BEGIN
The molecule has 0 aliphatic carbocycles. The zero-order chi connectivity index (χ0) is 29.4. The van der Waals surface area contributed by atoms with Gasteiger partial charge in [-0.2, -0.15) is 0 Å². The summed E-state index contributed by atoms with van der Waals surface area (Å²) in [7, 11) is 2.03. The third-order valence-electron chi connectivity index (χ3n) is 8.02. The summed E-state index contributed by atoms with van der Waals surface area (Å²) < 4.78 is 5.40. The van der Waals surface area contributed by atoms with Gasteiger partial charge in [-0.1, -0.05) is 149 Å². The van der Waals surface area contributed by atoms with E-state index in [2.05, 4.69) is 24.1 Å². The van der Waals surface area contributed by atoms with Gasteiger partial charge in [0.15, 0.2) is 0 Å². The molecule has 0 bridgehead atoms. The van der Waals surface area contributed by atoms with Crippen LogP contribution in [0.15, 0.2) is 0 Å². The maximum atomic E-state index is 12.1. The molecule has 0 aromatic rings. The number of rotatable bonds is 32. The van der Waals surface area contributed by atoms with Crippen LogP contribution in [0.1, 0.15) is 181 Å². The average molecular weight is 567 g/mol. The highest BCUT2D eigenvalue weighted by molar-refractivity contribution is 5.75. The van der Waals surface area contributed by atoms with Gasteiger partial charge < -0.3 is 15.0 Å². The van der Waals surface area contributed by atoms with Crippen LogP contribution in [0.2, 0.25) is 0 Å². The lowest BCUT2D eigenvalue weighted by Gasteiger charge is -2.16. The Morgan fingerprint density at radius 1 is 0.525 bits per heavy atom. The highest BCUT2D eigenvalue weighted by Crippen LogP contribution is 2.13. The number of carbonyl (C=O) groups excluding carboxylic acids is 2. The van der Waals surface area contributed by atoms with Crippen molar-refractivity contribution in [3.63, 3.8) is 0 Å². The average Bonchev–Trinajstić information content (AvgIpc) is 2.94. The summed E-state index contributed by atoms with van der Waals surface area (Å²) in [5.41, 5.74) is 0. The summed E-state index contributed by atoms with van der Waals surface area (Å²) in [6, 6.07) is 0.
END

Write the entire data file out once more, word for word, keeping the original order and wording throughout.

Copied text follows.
The molecule has 0 aliphatic carbocycles. The zero-order chi connectivity index (χ0) is 29.4. The van der Waals surface area contributed by atoms with Gasteiger partial charge in [-0.2, -0.15) is 0 Å². The summed E-state index contributed by atoms with van der Waals surface area (Å²) in [7, 11) is 2.03. The third-order valence-electron chi connectivity index (χ3n) is 8.02. The summed E-state index contributed by atoms with van der Waals surface area (Å²) < 4.78 is 5.40. The van der Waals surface area contributed by atoms with Gasteiger partial charge in [-0.1, -0.05) is 149 Å². The van der Waals surface area contributed by atoms with E-state index in [2.05, 4.69) is 24.1 Å². The van der Waals surface area contributed by atoms with Gasteiger partial charge in [0.15, 0.2) is 0 Å². The molecule has 0 bridgehead atoms. The van der Waals surface area contributed by atoms with Crippen LogP contribution in [0.15, 0.2) is 0 Å². The maximum atomic E-state index is 12.1. The molecule has 0 aromatic rings. The number of rotatable bonds is 32. The van der Waals surface area contributed by atoms with Crippen LogP contribution in [0.1, 0.15) is 181 Å². The average molecular weight is 567 g/mol. The highest BCUT2D eigenvalue weighted by molar-refractivity contribution is 5.75. The van der Waals surface area contributed by atoms with Gasteiger partial charge < -0.3 is 15.0 Å². The van der Waals surface area contributed by atoms with Crippen LogP contribution in [0.2, 0.25) is 0 Å². The lowest BCUT2D eigenvalue weighted by Gasteiger charge is -2.16. The Morgan fingerprint density at radius 1 is 0.525 bits per heavy atom. The highest BCUT2D eigenvalue weighted by Crippen LogP contribution is 2.13. The number of carbonyl (C=O) groups excluding carboxylic acids is 2. The van der Waals surface area contributed by atoms with Crippen molar-refractivity contribution in [3.63, 3.8) is 0 Å². The average Bonchev–Trinajstić information content (AvgIpc) is 2.94. The summed E-state index contributed by atoms with van der Waals surface area (Å²) in [5.41, 5.74) is 0. The summed E-state index contributed by atoms with van der Waals surface area (Å²) in [6, 6.07) is 0.